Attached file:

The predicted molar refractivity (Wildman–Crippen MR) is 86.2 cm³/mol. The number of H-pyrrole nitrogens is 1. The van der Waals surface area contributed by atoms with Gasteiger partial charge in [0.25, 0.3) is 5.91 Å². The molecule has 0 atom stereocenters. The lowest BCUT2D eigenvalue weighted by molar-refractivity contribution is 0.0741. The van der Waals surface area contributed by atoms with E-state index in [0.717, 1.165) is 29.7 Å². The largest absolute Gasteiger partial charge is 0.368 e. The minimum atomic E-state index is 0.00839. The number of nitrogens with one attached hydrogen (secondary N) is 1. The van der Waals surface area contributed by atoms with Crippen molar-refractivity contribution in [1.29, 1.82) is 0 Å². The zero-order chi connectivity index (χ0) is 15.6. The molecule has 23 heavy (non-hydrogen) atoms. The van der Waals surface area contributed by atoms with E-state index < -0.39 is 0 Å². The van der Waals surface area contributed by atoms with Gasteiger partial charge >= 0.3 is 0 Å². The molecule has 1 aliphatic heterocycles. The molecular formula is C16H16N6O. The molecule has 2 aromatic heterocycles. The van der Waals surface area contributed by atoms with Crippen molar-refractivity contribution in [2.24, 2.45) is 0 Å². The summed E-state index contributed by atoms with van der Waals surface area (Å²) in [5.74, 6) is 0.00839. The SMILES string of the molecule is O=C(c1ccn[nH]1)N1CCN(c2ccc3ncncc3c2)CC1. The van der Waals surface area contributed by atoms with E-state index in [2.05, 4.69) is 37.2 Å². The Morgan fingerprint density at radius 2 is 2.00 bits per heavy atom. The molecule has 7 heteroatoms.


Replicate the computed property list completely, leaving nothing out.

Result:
The predicted molar refractivity (Wildman–Crippen MR) is 86.2 cm³/mol. The number of H-pyrrole nitrogens is 1. The van der Waals surface area contributed by atoms with Gasteiger partial charge in [0.25, 0.3) is 5.91 Å². The molecule has 0 atom stereocenters. The lowest BCUT2D eigenvalue weighted by molar-refractivity contribution is 0.0741. The van der Waals surface area contributed by atoms with E-state index in [0.717, 1.165) is 29.7 Å². The largest absolute Gasteiger partial charge is 0.368 e. The minimum atomic E-state index is 0.00839. The number of nitrogens with one attached hydrogen (secondary N) is 1. The van der Waals surface area contributed by atoms with Crippen molar-refractivity contribution in [1.29, 1.82) is 0 Å². The zero-order chi connectivity index (χ0) is 15.6. The molecule has 23 heavy (non-hydrogen) atoms. The van der Waals surface area contributed by atoms with E-state index < -0.39 is 0 Å². The van der Waals surface area contributed by atoms with Gasteiger partial charge >= 0.3 is 0 Å². The molecule has 1 aliphatic heterocycles. The molecular formula is C16H16N6O. The molecule has 2 aromatic heterocycles. The van der Waals surface area contributed by atoms with Crippen molar-refractivity contribution in [2.24, 2.45) is 0 Å². The summed E-state index contributed by atoms with van der Waals surface area (Å²) in [5.74, 6) is 0.00839. The SMILES string of the molecule is O=C(c1ccn[nH]1)N1CCN(c2ccc3ncncc3c2)CC1. The van der Waals surface area contributed by atoms with E-state index in [2.05, 4.69) is 37.2 Å². The Morgan fingerprint density at radius 2 is 2.00 bits per heavy atom. The molecule has 7 heteroatoms.